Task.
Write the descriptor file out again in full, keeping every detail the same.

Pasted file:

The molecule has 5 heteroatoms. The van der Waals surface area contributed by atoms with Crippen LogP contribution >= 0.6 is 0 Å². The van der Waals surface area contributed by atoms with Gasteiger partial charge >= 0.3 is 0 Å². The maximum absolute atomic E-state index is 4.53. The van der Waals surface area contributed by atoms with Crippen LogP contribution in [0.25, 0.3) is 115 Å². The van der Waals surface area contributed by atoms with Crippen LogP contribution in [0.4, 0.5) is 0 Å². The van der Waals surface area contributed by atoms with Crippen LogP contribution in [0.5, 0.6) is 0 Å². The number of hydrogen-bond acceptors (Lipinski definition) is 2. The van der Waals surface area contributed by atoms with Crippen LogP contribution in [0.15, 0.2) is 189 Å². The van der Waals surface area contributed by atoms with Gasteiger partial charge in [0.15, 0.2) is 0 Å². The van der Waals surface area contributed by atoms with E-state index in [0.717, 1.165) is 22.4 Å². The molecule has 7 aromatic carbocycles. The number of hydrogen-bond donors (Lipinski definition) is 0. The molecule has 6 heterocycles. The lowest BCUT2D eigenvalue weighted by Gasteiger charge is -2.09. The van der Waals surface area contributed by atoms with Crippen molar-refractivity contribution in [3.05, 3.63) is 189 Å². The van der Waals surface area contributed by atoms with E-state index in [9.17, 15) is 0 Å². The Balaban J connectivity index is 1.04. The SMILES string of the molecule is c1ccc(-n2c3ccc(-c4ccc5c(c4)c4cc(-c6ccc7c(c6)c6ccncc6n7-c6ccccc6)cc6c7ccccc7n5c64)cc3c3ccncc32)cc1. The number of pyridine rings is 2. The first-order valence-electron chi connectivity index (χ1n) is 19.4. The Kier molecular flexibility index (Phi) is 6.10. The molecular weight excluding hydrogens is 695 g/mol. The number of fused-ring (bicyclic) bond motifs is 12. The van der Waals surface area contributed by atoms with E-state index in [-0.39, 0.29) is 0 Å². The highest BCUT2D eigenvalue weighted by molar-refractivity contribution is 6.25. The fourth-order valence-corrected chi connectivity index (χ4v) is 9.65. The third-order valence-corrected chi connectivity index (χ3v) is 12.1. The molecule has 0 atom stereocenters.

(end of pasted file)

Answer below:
The molecule has 5 heteroatoms. The van der Waals surface area contributed by atoms with Crippen LogP contribution >= 0.6 is 0 Å². The van der Waals surface area contributed by atoms with Gasteiger partial charge >= 0.3 is 0 Å². The maximum absolute atomic E-state index is 4.53. The van der Waals surface area contributed by atoms with Crippen LogP contribution in [0.25, 0.3) is 115 Å². The van der Waals surface area contributed by atoms with Crippen LogP contribution in [0.4, 0.5) is 0 Å². The van der Waals surface area contributed by atoms with Crippen LogP contribution in [0.5, 0.6) is 0 Å². The number of hydrogen-bond acceptors (Lipinski definition) is 2. The van der Waals surface area contributed by atoms with Crippen LogP contribution in [0.15, 0.2) is 189 Å². The van der Waals surface area contributed by atoms with Gasteiger partial charge in [0.15, 0.2) is 0 Å². The van der Waals surface area contributed by atoms with E-state index in [0.717, 1.165) is 22.4 Å². The molecule has 7 aromatic carbocycles. The number of hydrogen-bond donors (Lipinski definition) is 0. The molecule has 6 heterocycles. The lowest BCUT2D eigenvalue weighted by Gasteiger charge is -2.09. The van der Waals surface area contributed by atoms with Crippen molar-refractivity contribution in [3.05, 3.63) is 189 Å². The van der Waals surface area contributed by atoms with E-state index in [9.17, 15) is 0 Å². The Balaban J connectivity index is 1.04. The SMILES string of the molecule is c1ccc(-n2c3ccc(-c4ccc5c(c4)c4cc(-c6ccc7c(c6)c6ccncc6n7-c6ccccc6)cc6c7ccccc7n5c64)cc3c3ccncc32)cc1. The number of pyridine rings is 2. The first-order valence-electron chi connectivity index (χ1n) is 19.4. The Kier molecular flexibility index (Phi) is 6.10. The molecular weight excluding hydrogens is 695 g/mol. The number of fused-ring (bicyclic) bond motifs is 12. The van der Waals surface area contributed by atoms with E-state index in [-0.39, 0.29) is 0 Å². The highest BCUT2D eigenvalue weighted by molar-refractivity contribution is 6.25. The fourth-order valence-corrected chi connectivity index (χ4v) is 9.65. The third-order valence-corrected chi connectivity index (χ3v) is 12.1. The molecule has 0 atom stereocenters.